Newsmen in prison

Published January 3, 2015
Convicted journalists: Peter Greste (left), Mohamed Fadel Fahmy (right) and Baher Mohamed. — AFP/File
Convicted journalists: Peter Greste (left), Mohamed Fadel Fahmy (right) and Baher Mohamed. — AFP/File

THE decision by Egypt’s top court to order a retrial of three convicted Al Jazeera journalists deserves to be welcomed, leading to hopes that they might eventually be released.

The charges on which they were convicted and sentenced to varying terms of imprisonment were difficult to justify and appear to have been motivated by political considerations.

Relations between Egypt and Qatar, where Al Jazeera is based, deteriorated after Gen Abdel Fattah al-Sisi overthrew the Muslim Brotherhood government, arrested Mohammad Morsi, Egypt’s first freely elected president, and launched a crackdown that killed a large number of Brotherhood supporters.

Also read:Egypt court orders retrial of jailed Al Jazeera reporters

The three journalists — Peter Greste, Mohammed Fahmy and Baher Mohamed — were doing their professional duty and were in no way involved in what they were charged with ie “spreading false information”.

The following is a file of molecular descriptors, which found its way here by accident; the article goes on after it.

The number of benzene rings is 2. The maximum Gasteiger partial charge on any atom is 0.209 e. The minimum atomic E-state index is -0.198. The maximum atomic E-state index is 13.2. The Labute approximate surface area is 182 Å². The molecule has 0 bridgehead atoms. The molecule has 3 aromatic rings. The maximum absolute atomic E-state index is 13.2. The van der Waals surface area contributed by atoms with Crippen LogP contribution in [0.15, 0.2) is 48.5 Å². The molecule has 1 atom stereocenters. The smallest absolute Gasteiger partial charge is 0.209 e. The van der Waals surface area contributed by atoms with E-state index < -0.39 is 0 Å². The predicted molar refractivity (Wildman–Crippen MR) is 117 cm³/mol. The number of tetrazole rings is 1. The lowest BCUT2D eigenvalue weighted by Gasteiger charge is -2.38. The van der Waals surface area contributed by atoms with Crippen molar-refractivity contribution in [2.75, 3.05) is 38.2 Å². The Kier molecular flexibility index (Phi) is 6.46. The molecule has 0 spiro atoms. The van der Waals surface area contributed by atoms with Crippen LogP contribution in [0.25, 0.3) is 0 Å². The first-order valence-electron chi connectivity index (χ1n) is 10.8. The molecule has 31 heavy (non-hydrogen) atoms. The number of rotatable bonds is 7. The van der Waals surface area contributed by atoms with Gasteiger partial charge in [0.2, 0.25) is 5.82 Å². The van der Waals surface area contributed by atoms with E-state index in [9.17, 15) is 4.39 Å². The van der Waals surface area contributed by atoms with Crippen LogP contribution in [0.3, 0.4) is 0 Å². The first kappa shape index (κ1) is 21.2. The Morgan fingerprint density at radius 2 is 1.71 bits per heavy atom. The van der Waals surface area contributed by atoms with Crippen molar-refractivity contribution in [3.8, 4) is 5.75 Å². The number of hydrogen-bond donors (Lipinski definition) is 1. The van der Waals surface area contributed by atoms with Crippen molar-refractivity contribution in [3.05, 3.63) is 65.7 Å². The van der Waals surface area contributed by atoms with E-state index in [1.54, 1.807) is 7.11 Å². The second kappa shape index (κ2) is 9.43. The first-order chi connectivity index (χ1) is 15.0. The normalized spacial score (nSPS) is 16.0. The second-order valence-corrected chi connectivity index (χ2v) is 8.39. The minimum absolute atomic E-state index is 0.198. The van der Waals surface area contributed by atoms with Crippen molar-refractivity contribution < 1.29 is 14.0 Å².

Egypt is now a dictatorship worse than Hosni Mubarak’s authoritarian regime. Mr Mubarak replaced Anwar Sadat when he was assassinated. But Mr Sisi overthrew a democratically elected government and then had himself elected president through a bogus election.

All dissent has been crushed, and the Egyptian press is not free. When the Egyptian government can arrest and throw foreign journalists into prison, we can only imagine the conditions in which Egyptian newspersons operate.

The three Al Jazeera correspondents might have talked to opposition leaders, including Brotherhood sympathisers, and reported for their channel. But that doesn’t constitute a crime. That the judicial process was flawed became obvious when the Court of Cassation ordered a retrial.

The journalists’ family members were disappointed by Thursday’s verdict and thought the three newsmen should have been released. As an Al Jazeera official put it, “Their arrest was political, the sentencing was political and their being kept in prison is, for us, political”.

Their conviction has been denounced by journalists’ unions and rights bodies, including Amnesty International, which called the trial a “complete farce”.

A family member’s hope that relations between Egypt and Qatar will improve so that the journalists are released is not the issue; the issue is media freedom.

Published in Dawn, January 3rd, 2015

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